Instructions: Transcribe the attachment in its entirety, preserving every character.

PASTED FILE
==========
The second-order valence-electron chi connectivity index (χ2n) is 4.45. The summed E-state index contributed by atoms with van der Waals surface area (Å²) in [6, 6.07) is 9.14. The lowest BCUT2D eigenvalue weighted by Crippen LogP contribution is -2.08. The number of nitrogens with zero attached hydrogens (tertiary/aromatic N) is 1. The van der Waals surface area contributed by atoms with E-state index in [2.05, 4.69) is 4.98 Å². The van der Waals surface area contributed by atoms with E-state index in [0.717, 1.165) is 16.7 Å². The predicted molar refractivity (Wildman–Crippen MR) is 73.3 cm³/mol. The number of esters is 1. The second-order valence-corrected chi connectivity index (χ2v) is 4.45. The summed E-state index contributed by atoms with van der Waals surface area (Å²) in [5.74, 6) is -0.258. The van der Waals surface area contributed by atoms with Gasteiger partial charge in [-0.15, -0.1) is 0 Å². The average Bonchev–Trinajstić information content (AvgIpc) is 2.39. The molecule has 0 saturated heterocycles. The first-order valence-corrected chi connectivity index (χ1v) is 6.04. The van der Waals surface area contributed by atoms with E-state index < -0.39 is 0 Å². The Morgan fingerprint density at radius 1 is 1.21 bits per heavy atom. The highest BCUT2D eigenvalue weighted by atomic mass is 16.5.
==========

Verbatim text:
The second-order valence-electron chi connectivity index (χ2n) is 4.45. The summed E-state index contributed by atoms with van der Waals surface area (Å²) in [6, 6.07) is 9.14. The lowest BCUT2D eigenvalue weighted by Crippen LogP contribution is -2.08. The number of nitrogens with zero attached hydrogens (tertiary/aromatic N) is 1. The van der Waals surface area contributed by atoms with E-state index in [2.05, 4.69) is 4.98 Å². The van der Waals surface area contributed by atoms with E-state index in [0.717, 1.165) is 16.7 Å². The predicted molar refractivity (Wildman–Crippen MR) is 73.3 cm³/mol. The number of esters is 1. The second-order valence-corrected chi connectivity index (χ2v) is 4.45. The summed E-state index contributed by atoms with van der Waals surface area (Å²) in [5.74, 6) is -0.258. The van der Waals surface area contributed by atoms with Gasteiger partial charge in [-0.15, -0.1) is 0 Å². The average Bonchev–Trinajstić information content (AvgIpc) is 2.39. The molecule has 0 saturated heterocycles. The first-order valence-corrected chi connectivity index (χ1v) is 6.04. The van der Waals surface area contributed by atoms with E-state index < -0.39 is 0 Å². The Morgan fingerprint density at radius 1 is 1.21 bits per heavy atom. The highest BCUT2D eigenvalue weighted by atomic mass is 16.5.